Dear Jewish World:
7 Things to Know About *Unaffiliated Families

By Ari Moffic

*Unaffiliated is a word that many Jewish leaders use to negatively and judgmentally refer to people who they say “won’t” join synagogues and who, they say, use money as an excuse even though they can afford it. It is used to infer that these people are selfish and not fully living out their Jewish responsibility to community.

Thanks to a grant from the The Open Dor Project, my eyes and heart have been opened to the needs and desires of unaffiliated families raising children with Judaism. This group is the largest and fasting growing in American Jewish life. I launched CoHere as a program to offer Jewish education to unaffiliated families and have worked with dozens and dozens of such families. What I have seen and learned can help all of us seeking to sustain a meaningful Jewish community in America. Here is some of what I have gleaned.

  1. Families feel they lack choices when it comes to accessing Jewish education for their school aged children. Jewish organizations are hesitant to offer Jewish educational classes because nobody wants to compete with synagogues. If PJ Library and JCCs and other Jewish organizations offered classes in geographically diverse centers, and the classes met certain criteria, we could be supporting so many more families than is currently the case. Meeting the needs of people uninterested in synagogues would not undermine congregations. Rather, it would provide opportunities for unaffiliated families to get to know Jewish clergy and educators. That can only grow Jewish ties and Jewish life in the long term.
  2. Parents do not want to fight with their children every week about going to Jewish classes. If Jewish learning is enjoyable, supportive, joyful, hands-on, highly participatory, limited in time commitment, and meaningful, often children participate willingly and even look forward to the sessions.
  3. Many families remain unaffiliated because they see themselves as not that religious. They may feel themselves to be personally spiritual, but they are not Jewishly observant of Shabbat and the holidays. They do not want to regularly attend a prayer service on Friday night or Saturday morning with lots of Hebrew and chanting, even with engaging music. Since communal Sabbath and holiday services are a big part of congregational affiliation, it is hard to imagine joining, and a focus on worship can turn families off.
  4. Many families feel they already have community. They do not see a need to join a synagogue for community because they already have close-knit social groups, on-line support through Facebook, some good friends, or family nearby. Parents are also wrapped up in their children’s lives and are busy and tired. Thus, while parents may not be able to enter into a situation of being members of a congregational community, which is indeed a Jewish value and way of life, they are eager supporters of Jewish learning, which is another important Jewish value and commandment.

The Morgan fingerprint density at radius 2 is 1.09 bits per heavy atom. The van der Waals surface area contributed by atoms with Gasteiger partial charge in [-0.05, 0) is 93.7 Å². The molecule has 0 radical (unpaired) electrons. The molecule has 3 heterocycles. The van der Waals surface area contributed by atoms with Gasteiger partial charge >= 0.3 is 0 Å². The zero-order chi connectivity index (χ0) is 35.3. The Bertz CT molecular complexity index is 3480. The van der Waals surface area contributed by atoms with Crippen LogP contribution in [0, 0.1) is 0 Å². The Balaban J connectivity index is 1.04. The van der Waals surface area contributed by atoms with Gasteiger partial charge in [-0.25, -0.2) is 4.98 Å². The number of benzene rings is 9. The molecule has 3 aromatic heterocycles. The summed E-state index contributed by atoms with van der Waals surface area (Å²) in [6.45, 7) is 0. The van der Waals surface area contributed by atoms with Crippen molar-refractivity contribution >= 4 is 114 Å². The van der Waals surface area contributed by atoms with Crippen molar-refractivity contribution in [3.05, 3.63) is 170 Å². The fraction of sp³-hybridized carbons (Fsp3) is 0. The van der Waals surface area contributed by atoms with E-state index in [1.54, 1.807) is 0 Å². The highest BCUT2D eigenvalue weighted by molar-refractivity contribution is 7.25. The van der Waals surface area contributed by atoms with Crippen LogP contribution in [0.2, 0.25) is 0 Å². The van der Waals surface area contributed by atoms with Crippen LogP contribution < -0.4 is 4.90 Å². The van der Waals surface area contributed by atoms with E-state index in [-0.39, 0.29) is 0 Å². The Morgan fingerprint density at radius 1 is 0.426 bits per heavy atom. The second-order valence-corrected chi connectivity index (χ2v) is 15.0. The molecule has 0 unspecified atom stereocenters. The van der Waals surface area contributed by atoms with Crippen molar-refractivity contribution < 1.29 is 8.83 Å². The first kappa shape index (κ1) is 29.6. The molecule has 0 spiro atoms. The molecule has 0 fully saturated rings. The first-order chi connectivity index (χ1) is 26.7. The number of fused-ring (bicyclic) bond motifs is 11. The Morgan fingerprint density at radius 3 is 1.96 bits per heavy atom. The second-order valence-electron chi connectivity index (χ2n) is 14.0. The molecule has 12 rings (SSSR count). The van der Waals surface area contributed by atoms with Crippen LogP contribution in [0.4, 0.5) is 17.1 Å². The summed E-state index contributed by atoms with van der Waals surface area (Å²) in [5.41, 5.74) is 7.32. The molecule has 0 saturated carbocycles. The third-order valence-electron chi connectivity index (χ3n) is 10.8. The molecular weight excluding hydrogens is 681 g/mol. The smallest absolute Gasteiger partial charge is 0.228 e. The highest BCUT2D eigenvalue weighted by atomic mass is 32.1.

5. Families still want their children to be Jewishly literate so that the major Torah stories, values, historical occurrences, holidays and main prayers and songs are part of their psyche. In this way, Judaism lives on and continues, and parents feel proud and fulfilled at being able to accomplish this passing on of Judaism to their children. Parents want this because for them Judaism has been a source of pride, identity, family ties, communal affiliation broadly speaking, and they want that for their children as well. They want their children to have a feeling of belonging in Judaism as they grow, but they do not automatically see organized Jewish life as a way of achieving that.
  6. People look to Judaism at the major times in their life. They want Judaism when they get married, welcome children, when their children become B’nai Mitzvah, and when someone dies. At these times, Judaism helps Jews and their loved ones mark their lives with familiar words and traditions and it adds beauty, depth, meaning, sacred purpose and order. Many unaffiliated people also celebrate the major Jewish holidays with their family and these times are a source of joy, grounding, memory making, enjoyable cooking and are part of the rhythm of the family’s calendar year. Many even seek out a congregational service or a family service for Rosh Hashanah and Yom Kippur. The families I worked with celebrate Rosh Hashanah with a family dinner with a round challah, apples and honey. Many fast on Yom Kippur and have a break fast. Hanukkah is celebrated with lighting a menorah and giving and receiving gifts. Dreidel is often played. Passover is often a family holiday with lots of cooking and preparing and reading from a Haggadah, having the seder plate symbols and finding the afikomen. Families get creative with Passover. This is not a watered-down Judaism. It is real, and when we love, see and honor our families, we see what amcha, the people need and want. This is how Jewish leaders will create and continue Judaism.
  7. People want a connection with a rabbi who knows them, gets them, laughs with them, cries with them, and who is a pastor, a teacher and a friend.

Offering lots of options for Jewish education will not impede or hurt the variety of congregational offerings. Supporting the work of community rabbis and tutors is essential for the vitality and continuity of Judaism. When brave Jewish organizations and funders meet the needs of the people, Judaism will authentically and organically be thought about, learned about, practiced, and allowed to shape the world in positive ways.

Ari Moffic is the founder of CoHere Chicago, bringing Jewish education to unaffiliated families in Chicagoland